Milton in the News – 1947

By Muriel Bristol (Transcriber) | January 5, 2020

In this year, we encounter a poultry farm for sale, Ice Box cabin rentals, a car thief captured, Mountain View cottage rentals, Robert Jones at Tanglewood, a navy veteran’s recollections, the Braemore Hotel, and Henry H. Pillman, Jr., offering shorefront properties for sale.

Stanley C. Tanner, of Country Property realtors, offered for sale a Milton poultry farm and its appurtenances.

BUSINESS CHANCES. N.H. Poultry and Grain Business. $50,000 BUSINESS yearly, on state highway, near village, 25 acres, house for 1400 layers, brooder house for 2000 chicks, range shelters for 1700, 2-story granary, garage and office bldg., walk-in refrigerator, tool house, storage sheds, running water to all bldgs. and range, platform scales, all in first class condition; $9000 stock in trade and truck at market price. S.C. TANNER, Country Property, Milton, N.H.; tel. 53 (Boston Globe, February 16, 1947).

Henry R. Sweeney of Newton, MA, is here identified as the manager of the Milton Ice Box cabins and grille.

Henry R. Sweeney (and his wife, Claire E. Sweeney) appeared in the Newton directory of 1945 as supt. of the Holtzer Cabot Elec. Co. (Roxbury), with a house at 131 Sargent street, Newton.

NEW HAMPSHIRE. Plan your summer vacation Now. THE ICE BOX. Route 16; Tel. 26-4, Milton, N.H. Cabins in pine grove and on lake shore. Modern plumbing & elect. Steam heat. Bathing, boating, fishing. Children welcome. Rates, $35.00 per week per person, include three home-cooked meals daily. SPECIAL JUNE RATES. H.R. SWEENEY, Mgr. (Boston Globe, April 20, 1947).

Mr. Sweeney seems to have expanded his meal amenity from three meals per week to three meals per day. Other sources describe the motel cabins as each sleeping four persons. (The Ice Box cabins and grille appeared also in the years 1939, 1941, 1945, and 1946).

Another oft-paroled career criminal passed through Milton on a three-state crime spree. He burgled an electrical appliance store in East Wakefield, NH, and stole an automobile in Milton Mills.

Samuel J. Latray, cell block clerk, aged thirty-one years (b. Canada (French)), was an inmate at the Clinton Prison, at Dannemora, NY, at the time of the Fifteenth (1930) Federal Census.

Samuel J. Latray, No. 45694, aged forty-one years (b. Canada (French)), was an inmate at the Auburn State Prison, at Cayahoga, NY, at the time of the Sixteenth (1940) Federal Census.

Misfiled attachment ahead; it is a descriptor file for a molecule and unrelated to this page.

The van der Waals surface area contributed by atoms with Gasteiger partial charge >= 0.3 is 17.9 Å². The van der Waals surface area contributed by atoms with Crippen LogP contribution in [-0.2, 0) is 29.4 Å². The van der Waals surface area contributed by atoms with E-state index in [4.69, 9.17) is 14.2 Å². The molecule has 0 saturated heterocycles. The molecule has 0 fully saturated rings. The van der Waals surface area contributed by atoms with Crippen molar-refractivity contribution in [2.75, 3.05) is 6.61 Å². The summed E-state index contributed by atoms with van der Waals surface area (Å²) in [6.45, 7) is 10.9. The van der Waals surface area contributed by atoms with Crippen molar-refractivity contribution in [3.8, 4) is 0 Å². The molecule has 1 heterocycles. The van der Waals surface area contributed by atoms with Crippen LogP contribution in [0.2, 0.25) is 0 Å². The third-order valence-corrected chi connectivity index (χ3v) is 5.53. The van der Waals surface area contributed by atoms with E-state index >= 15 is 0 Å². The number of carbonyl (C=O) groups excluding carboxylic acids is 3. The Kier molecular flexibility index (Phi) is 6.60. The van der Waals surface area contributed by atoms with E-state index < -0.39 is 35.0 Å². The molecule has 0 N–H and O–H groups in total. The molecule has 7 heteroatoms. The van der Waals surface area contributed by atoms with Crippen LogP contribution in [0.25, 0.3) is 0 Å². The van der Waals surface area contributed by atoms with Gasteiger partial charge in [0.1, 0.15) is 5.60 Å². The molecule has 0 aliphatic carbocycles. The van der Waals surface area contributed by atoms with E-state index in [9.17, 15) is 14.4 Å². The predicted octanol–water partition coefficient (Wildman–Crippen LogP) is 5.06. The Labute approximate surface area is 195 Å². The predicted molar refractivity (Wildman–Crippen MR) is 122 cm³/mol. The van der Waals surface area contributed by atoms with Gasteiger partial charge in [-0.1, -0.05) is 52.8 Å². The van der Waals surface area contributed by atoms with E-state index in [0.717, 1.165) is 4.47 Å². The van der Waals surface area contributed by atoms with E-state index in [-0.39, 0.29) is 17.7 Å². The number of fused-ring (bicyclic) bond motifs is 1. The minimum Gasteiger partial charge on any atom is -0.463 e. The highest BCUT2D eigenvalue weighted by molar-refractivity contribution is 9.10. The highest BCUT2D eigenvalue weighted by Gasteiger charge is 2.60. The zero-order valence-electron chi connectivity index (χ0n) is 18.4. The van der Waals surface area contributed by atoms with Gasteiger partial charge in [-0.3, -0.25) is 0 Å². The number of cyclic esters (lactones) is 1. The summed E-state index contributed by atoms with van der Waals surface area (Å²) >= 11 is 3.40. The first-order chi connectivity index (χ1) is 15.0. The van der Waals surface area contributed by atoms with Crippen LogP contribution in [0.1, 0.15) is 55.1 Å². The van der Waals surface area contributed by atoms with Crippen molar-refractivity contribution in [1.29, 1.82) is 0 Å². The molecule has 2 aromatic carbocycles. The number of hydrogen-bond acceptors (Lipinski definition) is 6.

Vermont Official Questions Letray. PORTLAND, Me, April 22 (AP). Samuel J. Letray, 48, who New York, Vermont and New Hampshire officials and Federal agents questioned here in connection with breaks and car thefts in three states, waived extradition to New York and two charges of being a fugitive from justice were nol prossed in municipal court. – The fugitive warrants allege Letray fled from New York after committing 20 counts of burglary in Columbia County, N.Y., and that he violated his parole from Clinton Prison, N.Y. Letray was questioned the past several days by Sgt, James W. Russell and Cpl. James J. Buckley of the New York State Police. Alfred Franzoni, detective chief for the Vermont attorney general; Sheriff John M. Leighton, Carroll County, N.H., Sheriff Stephen Schutton, Strafford County, N.II., , and Police Chiefs Thomas Redden and John Melak of Rochester and Conway, N.H., respectively. Leighton and Letray admitted a break in [at] an electrical appliance store at East Wakefield, N.II., and the theft of a car at Milton Mills, N.H. Letray and the New York officers left tor New York immediately after the court proceedings. Cpl. Buckley said that when he was paroled from prison I.etray had been serving 15 years to life imprisonment and that he faced the possibility of life imprisonment as an alleged fourth offender. Franzoni said he came here to question Letray about “at least 10 breaks” in Vermont. Fred Wyman, 19, of Old Orchard beach, an alleged accomplice of I.etray, was scheduled to appear before U.S. Commissioner Richard K. Gould tomorrow on a charge of interstate transportation of a stolen car (Bennington Evening Banner, April 22, 1947).

Mountain View cottages were available for rent. Its rates were competitive with those of the Ice Box cabins (in April above). The Mountain View cabins were somewhat less expensive, but offered no home-cooked meals.

Summer Cottages and Houses. Mountain View Cottages. ON the lake shore at Milton, N.H., 9 miles from Rochester on route 16, running water, flush toilet, screened porches, sandy beach, boating. bathing, fishing. $26 and $32 per week a cottage. For reservations call Lynn 2-8402 Sunday alter 8 p.m. or any weekday (Boston Globe, June 15, 1947).